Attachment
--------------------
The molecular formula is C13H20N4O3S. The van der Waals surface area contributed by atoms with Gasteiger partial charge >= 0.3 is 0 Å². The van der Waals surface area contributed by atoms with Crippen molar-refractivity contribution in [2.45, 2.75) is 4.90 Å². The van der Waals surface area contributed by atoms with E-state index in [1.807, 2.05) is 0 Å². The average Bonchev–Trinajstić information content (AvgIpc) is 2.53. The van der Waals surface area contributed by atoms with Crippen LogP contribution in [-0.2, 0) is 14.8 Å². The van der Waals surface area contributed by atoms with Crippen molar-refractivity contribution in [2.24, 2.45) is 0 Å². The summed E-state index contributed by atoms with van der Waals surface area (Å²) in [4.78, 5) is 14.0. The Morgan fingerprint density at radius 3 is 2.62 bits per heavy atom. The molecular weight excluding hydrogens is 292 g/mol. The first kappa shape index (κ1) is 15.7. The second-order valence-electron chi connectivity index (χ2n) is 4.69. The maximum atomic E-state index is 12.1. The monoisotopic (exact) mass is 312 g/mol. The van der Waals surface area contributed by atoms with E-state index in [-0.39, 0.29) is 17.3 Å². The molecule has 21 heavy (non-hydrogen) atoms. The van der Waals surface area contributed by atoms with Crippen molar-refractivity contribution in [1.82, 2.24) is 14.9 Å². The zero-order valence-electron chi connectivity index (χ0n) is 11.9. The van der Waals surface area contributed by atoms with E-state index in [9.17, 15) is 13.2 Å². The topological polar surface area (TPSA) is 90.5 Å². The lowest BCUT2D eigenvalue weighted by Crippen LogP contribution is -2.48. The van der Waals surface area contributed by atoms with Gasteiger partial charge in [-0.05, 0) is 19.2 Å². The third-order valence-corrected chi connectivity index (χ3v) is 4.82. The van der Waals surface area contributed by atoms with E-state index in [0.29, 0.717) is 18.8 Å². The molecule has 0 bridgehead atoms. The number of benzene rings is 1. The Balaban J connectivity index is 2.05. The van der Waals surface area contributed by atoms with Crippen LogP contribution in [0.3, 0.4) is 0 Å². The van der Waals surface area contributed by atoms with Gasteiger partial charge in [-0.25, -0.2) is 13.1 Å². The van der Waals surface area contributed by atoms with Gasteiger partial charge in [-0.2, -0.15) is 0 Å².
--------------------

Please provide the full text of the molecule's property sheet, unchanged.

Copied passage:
The molecular formula is C13H20N4O3S. The van der Waals surface area contributed by atoms with Gasteiger partial charge >= 0.3 is 0 Å². The van der Waals surface area contributed by atoms with Crippen molar-refractivity contribution in [2.45, 2.75) is 4.90 Å². The van der Waals surface area contributed by atoms with E-state index in [1.807, 2.05) is 0 Å². The average Bonchev–Trinajstić information content (AvgIpc) is 2.53. The van der Waals surface area contributed by atoms with Crippen LogP contribution in [-0.2, 0) is 14.8 Å². The van der Waals surface area contributed by atoms with Crippen molar-refractivity contribution in [2.24, 2.45) is 0 Å². The summed E-state index contributed by atoms with van der Waals surface area (Å²) in [4.78, 5) is 14.0. The Morgan fingerprint density at radius 3 is 2.62 bits per heavy atom. The molecular weight excluding hydrogens is 292 g/mol. The first kappa shape index (κ1) is 15.7. The second-order valence-electron chi connectivity index (χ2n) is 4.69. The maximum atomic E-state index is 12.1. The monoisotopic (exact) mass is 312 g/mol. The van der Waals surface area contributed by atoms with E-state index in [-0.39, 0.29) is 17.3 Å². The molecule has 21 heavy (non-hydrogen) atoms. The van der Waals surface area contributed by atoms with Crippen molar-refractivity contribution in [1.82, 2.24) is 14.9 Å². The zero-order valence-electron chi connectivity index (χ0n) is 11.9. The van der Waals surface area contributed by atoms with E-state index in [9.17, 15) is 13.2 Å². The topological polar surface area (TPSA) is 90.5 Å². The lowest BCUT2D eigenvalue weighted by Crippen LogP contribution is -2.48. The van der Waals surface area contributed by atoms with Gasteiger partial charge in [-0.05, 0) is 19.2 Å². The third-order valence-corrected chi connectivity index (χ3v) is 4.82. The van der Waals surface area contributed by atoms with E-state index in [0.29, 0.717) is 18.8 Å². The molecule has 0 bridgehead atoms. The number of benzene rings is 1. The Balaban J connectivity index is 2.05. The van der Waals surface area contributed by atoms with Crippen LogP contribution in [0.3, 0.4) is 0 Å². The van der Waals surface area contributed by atoms with Gasteiger partial charge in [-0.25, -0.2) is 13.1 Å². The van der Waals surface area contributed by atoms with Gasteiger partial charge in [-0.2, -0.15) is 0 Å².